How Many False-positives are Worth the Life of a Woman?

The following is a guest post written by Edward A. Sickles, M.D., Professor Emeritus.

A study published in the April 2011 issue of Radiology found that by increasing the experience requirement for readers of mammograms in the U.S., the number of false-positives would decrease, along with the amount of money spent on mammography each year.

Perhaps a more important finding of the study, which was not covered in some media reports, was that raising total volume requirements will cause some women to have their cancers missed, which will presumably lead to some extra deaths. As one of several co-authors of the study, I believe this issue needs to be well understood as health care planners make policy decisions about mammography.

Another important finding from the study was under-reported in the media. Increasing the number of mammograms needed to be read would reduce the number of radiologists who are available to do the reading. Because there are many remote rural areas in our country, this might create workforce shortages in low-population regions, thus limiting access to mammography screening in some parts of the U.S. Policymakers must understand that accessibility is a major issue in this country, with its wide open spaces, whereas it is not an issue in most other countries with established screening programs because there are few remote rural areas in those other countries.

Something else that was misrepresented in certain media reports was a statistic of $1.6 billion. Some articles would lead the reader to believe that $1.6 billion a year could be saved if there were a change in the experience requirement for radiologists. Our study points out that $1.6 billion per year is spent for all of the mammogram false-positives, not just for the ones that might be changed by a difference in regulation. In fact, by discussing four different changes in experience requirements for mammogram readers, our study shows how there would be fewer false-positives and associated cost savings.  The cost savings actually would range from $22 million to $59 million. While anyone would be very happy with that amount of money in the bank, it is nothing close to $1.6 billion, it represents less than 25 cents per person in the U.S., and it is certainly not an amount of money that will have a meaningful effect on reducing our deficit.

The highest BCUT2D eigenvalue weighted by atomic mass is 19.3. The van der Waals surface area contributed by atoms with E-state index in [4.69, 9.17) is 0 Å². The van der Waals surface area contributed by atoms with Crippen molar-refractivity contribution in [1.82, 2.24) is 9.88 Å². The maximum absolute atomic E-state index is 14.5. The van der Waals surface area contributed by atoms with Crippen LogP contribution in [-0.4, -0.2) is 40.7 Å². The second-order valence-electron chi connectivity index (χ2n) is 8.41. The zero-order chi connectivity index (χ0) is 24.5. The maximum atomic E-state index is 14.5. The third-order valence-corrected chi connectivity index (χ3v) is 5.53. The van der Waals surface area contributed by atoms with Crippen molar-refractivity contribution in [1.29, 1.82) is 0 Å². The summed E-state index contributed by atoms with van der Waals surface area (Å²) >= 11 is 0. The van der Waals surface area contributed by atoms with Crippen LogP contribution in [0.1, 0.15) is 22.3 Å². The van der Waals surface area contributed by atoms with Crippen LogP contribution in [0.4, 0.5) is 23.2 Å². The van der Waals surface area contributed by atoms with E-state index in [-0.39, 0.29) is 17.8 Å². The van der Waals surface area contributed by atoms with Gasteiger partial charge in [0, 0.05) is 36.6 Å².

As a side note, I want to point out that at UCSF we have been operating at very low false-positive rates for the last 30 years. The false-positive rate at UCSF is about half of the national average, so women who are concerned about false-positives should understand that if they come to UCSF they actually get a high cancer detection rate and a low false-positive rate, a very good high-accuracy combination.

Interestingly, the skill of UCSF radiologists doesn’t necessarily relate to the volume of exams that they interpret. Some of the current staff at UCSF are not high-volume readers, yet they have very accurate readings because they have been specially trained by experts at UCSF.

So, in summary, while the study provides fairly good evidence that increased experience reduces false-positives, changing the volume requirement would save a very small amount of money in proportion to total costs. Increasing the requirement may adversely affect workforce issues and access. It would also mean somewhat fewer true-positives, fewer cancers found and thus fewer lives saved.

As health care policymakers weigh the relative value of volume among mammogram readers, I believe the information in this study will contribute important points that otherwise might not have been considered.